The Cleveland Metropolitan School District is no longer failing, according to the Ohio schools report card released Thursday. The district’s overall grade rose to a D this year, but news was mixed for three schools under state oversight. Lorain City Schools, like Cleveland, received a D overall. East Cleveland and Youngstown school districts both failed.

photo of the Ohio Board of Education
STATEHOUSE NEWS BUREAU

School districts all around Ohio are taking a close look at their new report cards. The state-issued analysis includes an overall letter grade for each district.

Seven of the state's eight big urban districts improved from an "F" to a "D." That includes Dayton, which was in danger of a potential state takeover.

David James
TIM RUDELL / WKSU

The state of Ohio has released 2019 school district report cards, and Akron Public Schools Superintendent David James says the district is outpacing "most all other urban school systems."

Overall the district earned an achievement grade of D.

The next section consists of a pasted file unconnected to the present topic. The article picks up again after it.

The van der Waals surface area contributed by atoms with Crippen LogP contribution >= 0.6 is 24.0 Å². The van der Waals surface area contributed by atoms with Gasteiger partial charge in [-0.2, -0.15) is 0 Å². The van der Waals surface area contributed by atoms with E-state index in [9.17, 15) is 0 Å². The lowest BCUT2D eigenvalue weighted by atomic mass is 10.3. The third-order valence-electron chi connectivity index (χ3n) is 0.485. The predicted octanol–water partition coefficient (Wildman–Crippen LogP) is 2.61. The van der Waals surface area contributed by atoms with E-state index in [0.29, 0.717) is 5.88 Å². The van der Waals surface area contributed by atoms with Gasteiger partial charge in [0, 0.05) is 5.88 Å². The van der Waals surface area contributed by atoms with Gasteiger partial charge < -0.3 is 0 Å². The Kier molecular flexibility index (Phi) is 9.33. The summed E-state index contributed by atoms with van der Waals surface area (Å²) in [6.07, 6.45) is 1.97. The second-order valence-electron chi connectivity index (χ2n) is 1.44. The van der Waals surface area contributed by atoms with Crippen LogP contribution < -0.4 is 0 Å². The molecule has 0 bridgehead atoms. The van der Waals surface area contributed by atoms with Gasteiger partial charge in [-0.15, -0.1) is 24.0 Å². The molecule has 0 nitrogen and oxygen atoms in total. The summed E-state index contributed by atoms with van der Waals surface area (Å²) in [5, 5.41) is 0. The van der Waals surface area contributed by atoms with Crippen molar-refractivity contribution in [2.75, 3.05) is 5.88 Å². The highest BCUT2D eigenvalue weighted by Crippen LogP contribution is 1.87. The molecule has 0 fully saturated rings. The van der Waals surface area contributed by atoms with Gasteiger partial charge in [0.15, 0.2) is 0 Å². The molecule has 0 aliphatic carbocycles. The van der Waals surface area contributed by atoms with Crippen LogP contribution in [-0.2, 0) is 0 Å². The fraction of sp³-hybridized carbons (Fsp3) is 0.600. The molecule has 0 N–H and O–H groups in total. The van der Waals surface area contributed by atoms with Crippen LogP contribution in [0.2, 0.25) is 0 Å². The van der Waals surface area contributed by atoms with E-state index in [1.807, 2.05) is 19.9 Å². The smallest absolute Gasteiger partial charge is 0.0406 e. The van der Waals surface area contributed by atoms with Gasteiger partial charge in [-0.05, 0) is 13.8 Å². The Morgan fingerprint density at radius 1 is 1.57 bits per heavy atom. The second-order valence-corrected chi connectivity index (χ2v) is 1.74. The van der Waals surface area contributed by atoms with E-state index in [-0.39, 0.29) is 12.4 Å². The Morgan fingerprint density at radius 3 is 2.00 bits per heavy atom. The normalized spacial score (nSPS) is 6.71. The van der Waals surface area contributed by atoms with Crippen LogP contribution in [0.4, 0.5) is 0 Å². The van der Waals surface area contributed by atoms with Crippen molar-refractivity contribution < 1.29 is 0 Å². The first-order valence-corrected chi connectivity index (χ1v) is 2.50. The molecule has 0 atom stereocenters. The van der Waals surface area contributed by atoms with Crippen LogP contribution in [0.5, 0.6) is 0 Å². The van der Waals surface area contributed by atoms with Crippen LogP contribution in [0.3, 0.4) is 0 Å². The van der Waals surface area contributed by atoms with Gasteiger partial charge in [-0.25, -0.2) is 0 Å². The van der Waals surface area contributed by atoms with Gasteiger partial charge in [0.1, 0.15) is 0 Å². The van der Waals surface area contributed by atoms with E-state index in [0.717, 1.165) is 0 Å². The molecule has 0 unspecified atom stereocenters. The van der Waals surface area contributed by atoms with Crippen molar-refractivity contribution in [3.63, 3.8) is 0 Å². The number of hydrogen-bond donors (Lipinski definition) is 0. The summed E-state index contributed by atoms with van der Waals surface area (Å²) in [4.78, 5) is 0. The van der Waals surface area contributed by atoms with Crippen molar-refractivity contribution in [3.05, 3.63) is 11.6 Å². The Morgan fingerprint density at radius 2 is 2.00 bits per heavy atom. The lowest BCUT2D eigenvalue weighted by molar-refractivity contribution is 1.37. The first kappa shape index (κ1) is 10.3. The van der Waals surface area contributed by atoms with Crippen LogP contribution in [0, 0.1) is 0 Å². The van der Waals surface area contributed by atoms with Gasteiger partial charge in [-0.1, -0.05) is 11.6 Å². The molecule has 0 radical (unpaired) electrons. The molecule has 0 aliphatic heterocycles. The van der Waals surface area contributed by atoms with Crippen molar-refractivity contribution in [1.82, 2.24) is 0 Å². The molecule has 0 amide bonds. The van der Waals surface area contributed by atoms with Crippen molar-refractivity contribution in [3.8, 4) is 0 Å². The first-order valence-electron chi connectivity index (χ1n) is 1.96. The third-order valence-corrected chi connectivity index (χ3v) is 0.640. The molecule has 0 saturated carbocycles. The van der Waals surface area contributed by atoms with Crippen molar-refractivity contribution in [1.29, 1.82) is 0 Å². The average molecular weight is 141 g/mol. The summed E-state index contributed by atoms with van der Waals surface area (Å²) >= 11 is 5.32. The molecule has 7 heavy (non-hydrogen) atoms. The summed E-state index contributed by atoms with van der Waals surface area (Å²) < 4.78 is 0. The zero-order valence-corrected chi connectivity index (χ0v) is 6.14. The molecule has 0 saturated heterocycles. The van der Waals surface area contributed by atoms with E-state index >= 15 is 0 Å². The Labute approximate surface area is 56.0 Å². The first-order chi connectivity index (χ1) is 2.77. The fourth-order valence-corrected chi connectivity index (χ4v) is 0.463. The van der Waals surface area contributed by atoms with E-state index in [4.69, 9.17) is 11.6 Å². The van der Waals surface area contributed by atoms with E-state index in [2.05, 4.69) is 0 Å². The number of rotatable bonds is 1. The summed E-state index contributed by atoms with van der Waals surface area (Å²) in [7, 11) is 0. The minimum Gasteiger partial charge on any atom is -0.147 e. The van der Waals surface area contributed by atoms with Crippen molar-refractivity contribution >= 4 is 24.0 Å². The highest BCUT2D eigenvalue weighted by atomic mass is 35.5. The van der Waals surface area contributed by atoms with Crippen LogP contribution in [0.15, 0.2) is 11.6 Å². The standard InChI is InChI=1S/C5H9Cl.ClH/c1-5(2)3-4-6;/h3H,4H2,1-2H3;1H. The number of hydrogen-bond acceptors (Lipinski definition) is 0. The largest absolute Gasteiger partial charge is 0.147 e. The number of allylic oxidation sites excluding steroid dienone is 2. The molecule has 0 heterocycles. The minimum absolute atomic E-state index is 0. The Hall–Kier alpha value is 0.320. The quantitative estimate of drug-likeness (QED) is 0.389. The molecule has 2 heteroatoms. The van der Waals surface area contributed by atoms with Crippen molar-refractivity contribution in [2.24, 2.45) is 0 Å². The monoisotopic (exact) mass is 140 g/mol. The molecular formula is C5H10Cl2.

But James points out, "Fifty-one percent of our 46 schools received report card grades of either A, B or C, and we continue to improve at a healthy rate."

Akron results include one A for Akron Early College High School. The rest of the school performances:

photo of Hiram College entrance
WIKIMEDIA COMMONS

Hiram College’s plan to reduce tuition by thirty-five percent for all undergrads could have an impact well beyond the school.

Hiram College President Lori Varlotta says the goal is to reduce the sticker shock of going to Hiram and ease concern when applying. Varlotta says in the past her students rarely paid the full price, which was $37,710.

Ohio lawmakers will soon consider a school funding formula overhaul, which has undergone some changes since it was first introduced in March. But the state’s leading school funding expert says he’s giving the plan mixed grades, and that it needs more work.